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Tuesday, November 22, 2016

Finding Online Extremists in Social Networks

Draper, with Partners, Fights Terror and Cyberbullying with Research

CAMBRIDGE, MA – Online extremism, cyberbullying and other abuse of social media applications are emerging threats to public safety and welfare. Much of this threat is enabled by the anonymity inherent in online social media, which allows criminals to avoid detection.

“Simple search queries, such as a name search, are often useless,” explains Draper Fellow Christopher Marks. “A more effective approach is to figure out who they are most likely to connect to, and search for them there.” Marks and a team of researchers offer a new approach to the network search problem of finding specific individuals’ social media accounts in their research paper, “Finding Online Extremists in Social Networks.”

The research comes at a time of growing concern about the use of social networks by hate groups, anti-government militias and terror groups like the Islamic State group, also referred to as ISIS, for propaganda, communications and recruitment. Closer to home, cyberbullying has grown into a low-burning epidemic. A Pew Research Center survey published two years ago found that 70 percent of 18-to-24-year-olds who use the Internet had experienced harassment, and 26 percent of women that age said they’d been stalked online.

“Often these users get suspended from social networks only to create new accounts and continue their criminal activities,” said Marks. “We use machine learning to predict how suspended users behave when they come back online. Then, we exploit this knowledge to rapidly find their new accounts.”

If users post content which violates a social network’s terms of use, it can and often does lead to the suspension of their accounts. Running afoul of social network community norms can also lead to suspension. In August 2016, Twitter announced it had suspended 360,000 accounts over the last year for promoting terrorism, and its daily suspensions of terrorism-linked accounts have jumped 80 percent since 2015.

Suspensions only last so long, however, and extremists often open new accounts within days or even hours after being suspended. In response, the research team, which includes Marks, Jytte Klausen at Brandeis University and Tauhid Zaman at MIT’s Sloan School of Management, created a way to identify likely extremists on social networks and learn how they tended to reconnect with other users when opening a new account. Marks’ work was funded by Draper’s internal research and development (IRaD) program.

The research team collected Twitter data from approximately 5,000 ‘seed’ users, who were either known ISIS members or who were connected to many known ISIS members as friends or followers. For each one, the researchers collected the information in their account profile and their user account ID number, and did the same data mining of the extremists’ friends and followers on Twitter.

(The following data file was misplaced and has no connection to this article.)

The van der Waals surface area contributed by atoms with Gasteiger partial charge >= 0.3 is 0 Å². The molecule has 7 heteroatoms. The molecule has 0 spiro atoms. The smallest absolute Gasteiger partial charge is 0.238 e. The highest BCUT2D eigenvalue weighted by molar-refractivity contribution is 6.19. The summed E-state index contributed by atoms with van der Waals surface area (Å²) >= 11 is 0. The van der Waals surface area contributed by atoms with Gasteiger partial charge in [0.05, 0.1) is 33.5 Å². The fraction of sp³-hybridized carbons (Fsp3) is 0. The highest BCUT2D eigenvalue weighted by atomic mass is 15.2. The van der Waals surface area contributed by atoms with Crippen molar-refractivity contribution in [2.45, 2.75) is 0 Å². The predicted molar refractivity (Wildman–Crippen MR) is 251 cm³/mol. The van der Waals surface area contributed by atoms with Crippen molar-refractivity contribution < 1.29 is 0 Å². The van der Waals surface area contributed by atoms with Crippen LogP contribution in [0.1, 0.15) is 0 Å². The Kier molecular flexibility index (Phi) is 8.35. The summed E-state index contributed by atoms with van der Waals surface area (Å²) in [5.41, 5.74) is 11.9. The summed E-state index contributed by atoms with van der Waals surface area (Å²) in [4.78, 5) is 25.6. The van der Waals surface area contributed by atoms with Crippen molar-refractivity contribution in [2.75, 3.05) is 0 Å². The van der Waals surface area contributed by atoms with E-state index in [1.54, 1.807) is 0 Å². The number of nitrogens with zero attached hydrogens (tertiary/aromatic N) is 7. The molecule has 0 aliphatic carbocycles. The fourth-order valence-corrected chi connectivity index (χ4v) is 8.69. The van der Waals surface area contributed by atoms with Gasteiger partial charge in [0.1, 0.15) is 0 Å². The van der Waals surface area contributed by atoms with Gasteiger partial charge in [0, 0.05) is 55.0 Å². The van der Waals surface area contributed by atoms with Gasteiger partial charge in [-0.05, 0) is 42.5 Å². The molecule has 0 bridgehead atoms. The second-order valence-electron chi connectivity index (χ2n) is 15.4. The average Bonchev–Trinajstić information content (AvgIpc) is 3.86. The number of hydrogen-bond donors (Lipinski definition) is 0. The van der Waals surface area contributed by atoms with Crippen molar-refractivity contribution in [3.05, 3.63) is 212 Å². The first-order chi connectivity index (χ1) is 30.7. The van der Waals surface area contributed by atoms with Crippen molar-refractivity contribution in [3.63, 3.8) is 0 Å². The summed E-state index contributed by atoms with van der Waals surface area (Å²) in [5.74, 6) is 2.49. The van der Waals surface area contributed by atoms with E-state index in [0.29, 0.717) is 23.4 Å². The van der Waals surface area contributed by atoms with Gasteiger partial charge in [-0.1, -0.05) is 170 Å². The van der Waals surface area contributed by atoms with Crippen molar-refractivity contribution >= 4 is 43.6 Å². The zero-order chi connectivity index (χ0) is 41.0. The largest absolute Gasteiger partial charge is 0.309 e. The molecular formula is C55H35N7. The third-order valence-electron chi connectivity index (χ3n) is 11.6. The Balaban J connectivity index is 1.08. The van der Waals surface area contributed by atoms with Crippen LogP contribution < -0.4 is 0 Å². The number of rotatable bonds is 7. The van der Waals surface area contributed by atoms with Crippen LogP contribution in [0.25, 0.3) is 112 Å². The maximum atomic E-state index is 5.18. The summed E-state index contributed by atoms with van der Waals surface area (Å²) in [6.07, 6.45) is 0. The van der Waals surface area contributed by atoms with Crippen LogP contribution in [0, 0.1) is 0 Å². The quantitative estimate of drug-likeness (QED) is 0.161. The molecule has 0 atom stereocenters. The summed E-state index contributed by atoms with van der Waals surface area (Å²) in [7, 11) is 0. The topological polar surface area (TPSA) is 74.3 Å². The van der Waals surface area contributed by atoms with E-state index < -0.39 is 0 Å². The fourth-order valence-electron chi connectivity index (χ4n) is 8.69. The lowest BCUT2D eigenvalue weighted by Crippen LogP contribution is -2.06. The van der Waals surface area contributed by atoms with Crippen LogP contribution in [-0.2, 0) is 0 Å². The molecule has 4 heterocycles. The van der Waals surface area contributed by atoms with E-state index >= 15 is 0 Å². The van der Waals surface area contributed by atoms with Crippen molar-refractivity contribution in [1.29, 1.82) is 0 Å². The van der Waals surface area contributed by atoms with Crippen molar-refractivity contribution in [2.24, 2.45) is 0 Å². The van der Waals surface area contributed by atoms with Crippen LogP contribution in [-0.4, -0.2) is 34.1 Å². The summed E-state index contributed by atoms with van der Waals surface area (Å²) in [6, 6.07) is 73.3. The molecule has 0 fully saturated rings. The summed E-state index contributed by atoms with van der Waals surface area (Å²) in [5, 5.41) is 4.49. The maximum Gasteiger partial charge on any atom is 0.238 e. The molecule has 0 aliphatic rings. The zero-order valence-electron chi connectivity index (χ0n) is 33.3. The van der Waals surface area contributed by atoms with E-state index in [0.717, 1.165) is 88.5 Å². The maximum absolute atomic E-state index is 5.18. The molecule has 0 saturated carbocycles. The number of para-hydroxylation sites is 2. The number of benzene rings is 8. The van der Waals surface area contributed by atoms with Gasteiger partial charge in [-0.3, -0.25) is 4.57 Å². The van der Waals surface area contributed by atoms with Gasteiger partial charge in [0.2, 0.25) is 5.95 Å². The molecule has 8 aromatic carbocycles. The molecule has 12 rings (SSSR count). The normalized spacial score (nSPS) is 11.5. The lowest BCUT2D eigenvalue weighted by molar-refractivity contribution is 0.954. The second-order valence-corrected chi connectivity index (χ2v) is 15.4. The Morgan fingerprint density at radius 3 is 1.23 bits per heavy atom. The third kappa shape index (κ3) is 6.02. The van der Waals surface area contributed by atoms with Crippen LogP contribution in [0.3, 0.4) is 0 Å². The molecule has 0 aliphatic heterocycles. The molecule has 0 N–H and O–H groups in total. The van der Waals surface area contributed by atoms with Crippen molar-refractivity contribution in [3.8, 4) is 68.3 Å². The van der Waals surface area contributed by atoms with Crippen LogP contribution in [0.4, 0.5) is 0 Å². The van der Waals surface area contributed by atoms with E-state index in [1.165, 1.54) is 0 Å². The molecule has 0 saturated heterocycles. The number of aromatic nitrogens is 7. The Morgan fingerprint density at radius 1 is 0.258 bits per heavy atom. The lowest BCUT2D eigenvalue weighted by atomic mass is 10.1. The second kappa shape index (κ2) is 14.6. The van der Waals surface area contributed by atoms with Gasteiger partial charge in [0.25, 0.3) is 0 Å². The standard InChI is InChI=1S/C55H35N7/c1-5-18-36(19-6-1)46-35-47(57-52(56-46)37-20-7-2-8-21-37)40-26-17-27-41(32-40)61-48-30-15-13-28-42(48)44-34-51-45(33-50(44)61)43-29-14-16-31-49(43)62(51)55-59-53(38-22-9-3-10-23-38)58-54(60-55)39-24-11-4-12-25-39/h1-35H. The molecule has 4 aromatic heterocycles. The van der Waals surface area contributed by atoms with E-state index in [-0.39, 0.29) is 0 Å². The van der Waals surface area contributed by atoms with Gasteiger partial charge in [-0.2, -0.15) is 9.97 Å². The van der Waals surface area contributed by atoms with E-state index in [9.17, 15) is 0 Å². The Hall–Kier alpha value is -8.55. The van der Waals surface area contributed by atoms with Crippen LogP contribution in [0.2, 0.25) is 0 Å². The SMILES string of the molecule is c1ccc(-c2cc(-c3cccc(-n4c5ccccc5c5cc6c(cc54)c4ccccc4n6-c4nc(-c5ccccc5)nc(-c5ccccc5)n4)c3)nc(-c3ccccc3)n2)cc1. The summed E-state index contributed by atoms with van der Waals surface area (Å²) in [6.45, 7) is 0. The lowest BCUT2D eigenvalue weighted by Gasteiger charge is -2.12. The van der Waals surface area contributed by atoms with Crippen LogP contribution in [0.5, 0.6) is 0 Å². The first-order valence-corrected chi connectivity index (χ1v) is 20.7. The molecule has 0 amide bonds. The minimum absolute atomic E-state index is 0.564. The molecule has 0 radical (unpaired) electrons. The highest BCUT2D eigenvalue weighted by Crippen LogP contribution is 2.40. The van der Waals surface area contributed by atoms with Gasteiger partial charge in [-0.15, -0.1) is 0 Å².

“We looked at the tweets, everything from the tweet text, the time of the post, all hashtags, user mentions, URLs, and images contained in the tweet, and whether the tweet was a retweet of or reply to another tweet. Our data set of profiles grew to over 1.3 million, and our tweet count totaled approximately 4.8 million tweets,” the researchers said.

To spot an extremist in a social network, Marks and his researchers said to look for the signs. “We found that known ISIS users in our data set changed their screen names regularly. Frequent screen name changes provide a means of avoiding tracking and detection, while retaining account information, friends and follower connections, and Twitter posts. We also noted that accounts that exhibit multiple screen name changes had higher suspension rates, which could mean that users are changing their screen names to avoid suspension.”

The team used machine learning to produce a method for efficiently finding groups of accounts that are likely to belong to a single user. In one instance, they found 318 account pairs as belonging to the same user. The researchers learned to predict with some accuracy which former friends a suspended user is likely to reconnect with, especially when that user’s past behavior is included in the analysis. They also quantified how extremists’ new accounts resembled their old accounts after being suspended to better automate a search for a new account.

Marks points out that while the research team’s analysis focused on terrorist extremist groups such as ISIS in the social network Twitter, “the capabilities we developed can generalize to other forms of online criminality and other social media applications.”

Researchers are using mathematical models in new ways to finding online extremists in social networks.
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